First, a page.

Fatal Blow by James L. Thane
My rating: 4 of 5 stars
It’s another brutally hot summer day in Phoenix, and homicide detective Sean Richardson has to spend it fishing a headless and armless torso out of a canal. The only good news is that it still has the feet including a toe ring, and this clue leads Sean and his partner to suspect that a missing housewife, Becky Miller, is probably the victim and her cheating husband looks awfully guilty.
In the interest of full disclosure I need to note that James Thane is a longtime friend of mine here on Goodreads so I’m not even gonna try to pretend that this is an objective review. Please take my word that if it stank I’d just quietly ignore it, but fortunately it’s pretty good so I can talk about it.
There’s two parallel stories at work in this. One is the first person narration from Richardson which mixes a straight-up realistic police procedural with some on-going developments in his personal life which has been built up over the last couple of books. The other third-person story focuses on Becky in the weeks leading up to the discovery of the body in the canal. Regular readers of crime fiction can probably guess where the story is going yet there’s a couple of good twists and turns in there, and the ending was a nice surprise.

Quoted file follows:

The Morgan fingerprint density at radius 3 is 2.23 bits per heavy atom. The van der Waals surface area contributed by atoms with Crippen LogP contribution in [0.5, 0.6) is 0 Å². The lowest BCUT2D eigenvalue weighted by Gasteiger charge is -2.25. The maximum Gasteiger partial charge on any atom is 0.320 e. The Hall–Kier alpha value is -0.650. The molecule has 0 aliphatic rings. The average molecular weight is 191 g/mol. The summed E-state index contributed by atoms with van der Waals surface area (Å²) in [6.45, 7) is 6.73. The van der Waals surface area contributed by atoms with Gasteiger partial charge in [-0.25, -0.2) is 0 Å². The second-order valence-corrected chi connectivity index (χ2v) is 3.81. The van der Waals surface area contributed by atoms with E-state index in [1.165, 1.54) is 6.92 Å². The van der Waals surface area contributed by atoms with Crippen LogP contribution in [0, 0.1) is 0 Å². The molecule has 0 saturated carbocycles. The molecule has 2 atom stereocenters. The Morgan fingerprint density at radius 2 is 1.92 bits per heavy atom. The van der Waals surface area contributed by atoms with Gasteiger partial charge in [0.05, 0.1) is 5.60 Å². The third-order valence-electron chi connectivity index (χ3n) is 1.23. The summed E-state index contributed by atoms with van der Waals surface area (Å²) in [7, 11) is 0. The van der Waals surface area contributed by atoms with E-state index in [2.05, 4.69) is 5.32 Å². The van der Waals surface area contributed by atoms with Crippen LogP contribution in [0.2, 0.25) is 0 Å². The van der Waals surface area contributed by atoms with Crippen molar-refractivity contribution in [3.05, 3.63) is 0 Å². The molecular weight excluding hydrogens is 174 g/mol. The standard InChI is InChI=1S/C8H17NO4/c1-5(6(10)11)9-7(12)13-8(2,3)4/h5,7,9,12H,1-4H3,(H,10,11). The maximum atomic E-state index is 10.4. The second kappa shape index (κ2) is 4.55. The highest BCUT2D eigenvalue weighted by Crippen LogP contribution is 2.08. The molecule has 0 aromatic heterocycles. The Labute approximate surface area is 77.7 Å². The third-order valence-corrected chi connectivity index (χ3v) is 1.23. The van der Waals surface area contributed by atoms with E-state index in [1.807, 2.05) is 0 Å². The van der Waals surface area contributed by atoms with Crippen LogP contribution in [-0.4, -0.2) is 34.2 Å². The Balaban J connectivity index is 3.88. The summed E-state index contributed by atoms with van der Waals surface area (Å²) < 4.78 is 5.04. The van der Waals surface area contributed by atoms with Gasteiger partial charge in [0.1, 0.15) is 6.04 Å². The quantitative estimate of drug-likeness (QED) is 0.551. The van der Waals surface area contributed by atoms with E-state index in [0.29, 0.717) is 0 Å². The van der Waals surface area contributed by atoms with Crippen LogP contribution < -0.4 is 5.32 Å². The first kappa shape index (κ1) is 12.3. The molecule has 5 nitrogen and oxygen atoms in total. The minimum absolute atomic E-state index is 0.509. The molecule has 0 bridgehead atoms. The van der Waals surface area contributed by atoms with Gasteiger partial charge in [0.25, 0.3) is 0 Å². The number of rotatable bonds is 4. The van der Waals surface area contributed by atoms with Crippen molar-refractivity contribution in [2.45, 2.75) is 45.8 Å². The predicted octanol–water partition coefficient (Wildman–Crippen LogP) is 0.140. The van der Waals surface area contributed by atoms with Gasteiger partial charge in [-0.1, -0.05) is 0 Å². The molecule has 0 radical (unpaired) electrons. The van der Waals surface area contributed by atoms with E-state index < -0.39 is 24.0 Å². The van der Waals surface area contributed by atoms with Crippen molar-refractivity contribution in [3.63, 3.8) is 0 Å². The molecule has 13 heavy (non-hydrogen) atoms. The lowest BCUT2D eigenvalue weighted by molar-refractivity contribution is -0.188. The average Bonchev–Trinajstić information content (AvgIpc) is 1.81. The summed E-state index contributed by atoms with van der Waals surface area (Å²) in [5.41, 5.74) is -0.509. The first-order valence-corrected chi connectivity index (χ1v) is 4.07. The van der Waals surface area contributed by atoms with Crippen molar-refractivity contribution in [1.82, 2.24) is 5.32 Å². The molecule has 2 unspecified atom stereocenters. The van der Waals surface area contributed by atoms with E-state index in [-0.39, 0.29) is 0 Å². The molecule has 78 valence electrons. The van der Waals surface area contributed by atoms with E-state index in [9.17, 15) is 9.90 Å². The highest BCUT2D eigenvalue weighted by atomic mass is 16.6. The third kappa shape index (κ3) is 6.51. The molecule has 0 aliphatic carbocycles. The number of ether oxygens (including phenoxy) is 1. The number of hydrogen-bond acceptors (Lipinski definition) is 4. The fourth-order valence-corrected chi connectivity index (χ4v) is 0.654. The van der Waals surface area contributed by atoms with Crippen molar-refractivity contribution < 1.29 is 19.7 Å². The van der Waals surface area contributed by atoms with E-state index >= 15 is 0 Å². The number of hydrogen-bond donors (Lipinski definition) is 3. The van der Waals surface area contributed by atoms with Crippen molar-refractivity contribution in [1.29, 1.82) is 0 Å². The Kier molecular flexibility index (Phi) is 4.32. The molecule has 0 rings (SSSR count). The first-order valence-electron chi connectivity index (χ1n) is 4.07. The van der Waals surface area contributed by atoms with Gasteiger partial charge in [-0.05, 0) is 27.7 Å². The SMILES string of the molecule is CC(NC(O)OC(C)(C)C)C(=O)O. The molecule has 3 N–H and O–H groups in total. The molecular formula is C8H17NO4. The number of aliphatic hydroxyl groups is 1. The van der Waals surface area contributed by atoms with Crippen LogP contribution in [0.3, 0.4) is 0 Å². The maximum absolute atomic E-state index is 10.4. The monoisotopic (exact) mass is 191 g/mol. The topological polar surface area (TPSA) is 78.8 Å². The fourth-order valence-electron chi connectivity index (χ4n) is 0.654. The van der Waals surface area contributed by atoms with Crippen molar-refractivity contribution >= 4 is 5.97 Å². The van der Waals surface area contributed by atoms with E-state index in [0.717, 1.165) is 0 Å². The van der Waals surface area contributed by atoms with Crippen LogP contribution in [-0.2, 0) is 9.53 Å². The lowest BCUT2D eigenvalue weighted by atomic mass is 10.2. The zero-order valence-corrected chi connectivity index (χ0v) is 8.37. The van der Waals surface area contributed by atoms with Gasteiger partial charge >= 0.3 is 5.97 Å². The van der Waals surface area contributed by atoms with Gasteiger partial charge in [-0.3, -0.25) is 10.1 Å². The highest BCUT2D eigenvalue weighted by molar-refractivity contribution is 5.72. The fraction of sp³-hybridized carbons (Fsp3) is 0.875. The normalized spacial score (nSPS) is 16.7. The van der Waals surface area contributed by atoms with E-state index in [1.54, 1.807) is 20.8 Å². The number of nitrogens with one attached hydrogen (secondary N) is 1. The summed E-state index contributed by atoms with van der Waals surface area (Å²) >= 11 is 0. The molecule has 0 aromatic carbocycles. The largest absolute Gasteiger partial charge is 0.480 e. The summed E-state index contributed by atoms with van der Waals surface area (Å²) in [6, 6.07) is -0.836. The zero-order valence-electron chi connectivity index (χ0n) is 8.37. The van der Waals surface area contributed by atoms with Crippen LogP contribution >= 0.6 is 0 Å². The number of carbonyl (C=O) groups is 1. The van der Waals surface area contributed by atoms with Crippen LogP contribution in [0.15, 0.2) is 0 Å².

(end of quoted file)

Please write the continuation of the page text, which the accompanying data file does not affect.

Overall, it’s a solid piece of crime fiction that has a good page turning vibe to it, and while it’s obviously a little gory with the whole chopped up body in the canal thing it doesn’t wallow in that like some books would. It’s also got an interesting shifting tone to it. The police stuff is a straight line narrative that you might see on something like Law & Order, but the Becky plot dealing with the crime has a much messier and emotional feel to it. It’s an unusual way to play it, but I particularly enjoyed Becky’s story which had a lot of clever crime elements. There’s also some nice detail work done that makes the reader really feel the desert heat as the characters roam around the city.
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